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CES 2014: DISH Network Announces New Hopper Features

January 7, 2014
Image Credit: DISH Network

Enid Burns for redOrbit.com – Your Universe Online

On Monday at the 2014 International CES in Las Vegas DISH Network made several big announcements, including a number of enhancements to its award-winning Hopper Whole-Home HD DVR platform. This included offering DISH subscribers the ability to record eight shows at once, which would all but eliminate channel conflicts.

By pairing the Hopper with the new “SuperJoey,” a client that adds two network tuners to the Hopper’s three native tuners, users can record even more programs and share them throughout the house via 801.11ac Wi-Fi. This provides users with the ability record eight shows simultaneously – any four shows plus the four major broadcast networks, or provide users with the option to use the five network tuners to watch and record any five shows from any network at the same time.

“The Hopper continues to break new barriers in terms of accessibility, affordability and mobility,” said Joseph P. Clayton, DISH CEO and president. “You see that in the way in which DISH delivers more content and virtually ends channel conflict with SuperJoey. Our new Wireless Joeys and software-based Virtual Joeys make in-home installation options almost limitless. And, our app strategy continues to lead the way with best and most value-packed mobile entertainment experience in the market.”

In addition to affordability, DISH operates on three pillars in its strategy: Affordability, available everywhere, and ease of use.

“The American consumer only cares about three basic requirements for their video needs,” said Clayton, at a CES press conference.

The Wireless Joey system further provides users with options to stream recorded programming even where coaxial and Ethernet wiring is unavailable. The Wireless Joey installation includes an Access point along with the Wireless Joey Client, which creates its own dedicated 802.11ac Wi-Fi cloud within the home. The company noted that this does not degrade the Hopper’s video quality and will even work in homes that do not have dedicated Internet access.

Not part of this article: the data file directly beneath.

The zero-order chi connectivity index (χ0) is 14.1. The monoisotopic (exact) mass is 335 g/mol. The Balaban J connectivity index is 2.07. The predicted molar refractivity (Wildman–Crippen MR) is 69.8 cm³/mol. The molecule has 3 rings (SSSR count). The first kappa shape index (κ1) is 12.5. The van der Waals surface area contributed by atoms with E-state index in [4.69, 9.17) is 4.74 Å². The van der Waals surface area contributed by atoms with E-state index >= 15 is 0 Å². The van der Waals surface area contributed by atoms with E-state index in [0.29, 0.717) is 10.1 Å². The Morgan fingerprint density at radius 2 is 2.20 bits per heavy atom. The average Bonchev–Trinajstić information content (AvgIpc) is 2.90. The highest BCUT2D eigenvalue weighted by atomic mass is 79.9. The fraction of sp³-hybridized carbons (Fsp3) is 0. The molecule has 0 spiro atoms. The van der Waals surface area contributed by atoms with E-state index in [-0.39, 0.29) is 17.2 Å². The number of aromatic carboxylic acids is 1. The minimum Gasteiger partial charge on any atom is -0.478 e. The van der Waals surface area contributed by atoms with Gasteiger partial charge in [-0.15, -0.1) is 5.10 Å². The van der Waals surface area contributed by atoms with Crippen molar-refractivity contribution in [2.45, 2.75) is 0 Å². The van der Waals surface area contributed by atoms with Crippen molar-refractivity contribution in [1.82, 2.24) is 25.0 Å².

In addition to going wireless, Joey is also going virtual, as DISH announced that it has developed a “Virtual Joey” software application that integrates the Dish Hopper HD-DVR experience directly on 2013 and 2014 LG Smart TVs. This app can be used in place of hardware-based Joey, which further increases the options where coaxial and Ethernet connectivity is not available. The wireless Joey allows users to install – or bring – their TV to hard-to-reach places such as mounting a set over a fireplace or bringing a TV into the back yard.

This app will provide a nearly identical experience to the Hopper Whole-Home HD DVR system that is currently available to customers.

On Monday DISH also announced an upcoming stream app for Sony PlayStation 3 and PlayStation 4 video game consoles. This provides users with access to a virtual Joey, which offers nearly an identical experience to the Hopper’s hardware-based Joey but with the PS4’s environment.

“DISH’s ‘Virtual Joey’ brings the industry’s most awarded DVR experience to millions of PS3 and PS4 systems already in American homes,” Clayton added. “We strive to provide consumers with the best TV experience and ‘Virtual Joey’ means DISH is delivering even more choices in how and where consumers enjoy their Hopper.”

The software-based clients operate on a users’ wireless or wired home network and provide access to and control of the Hopper Whole-Home HD DVR, including live TV as well as recordings on the hard drive. DISH announced on Monday that both the PS3 and PS4 apps will be available later this year.

DISH also announced in advance of CES on Sunday that it has extended and upgraded its DISH Anywhere apps, which will integrate the Hopper Transfers feature to both iOS and Android devices. Previously only available for the Apple iPad this new Dish Anywhere App will offer users the option to view recorded content where no Internet connection is available, and instead can move and thus “pre-load” content in advance when the Internet is available and then watch later – such as on a plane – when there is no online access. This functionality will also be integrated on Kindle Fire tablets later in 2014.


Source: Enid Burns for redOrbit.com - Your Universe Online



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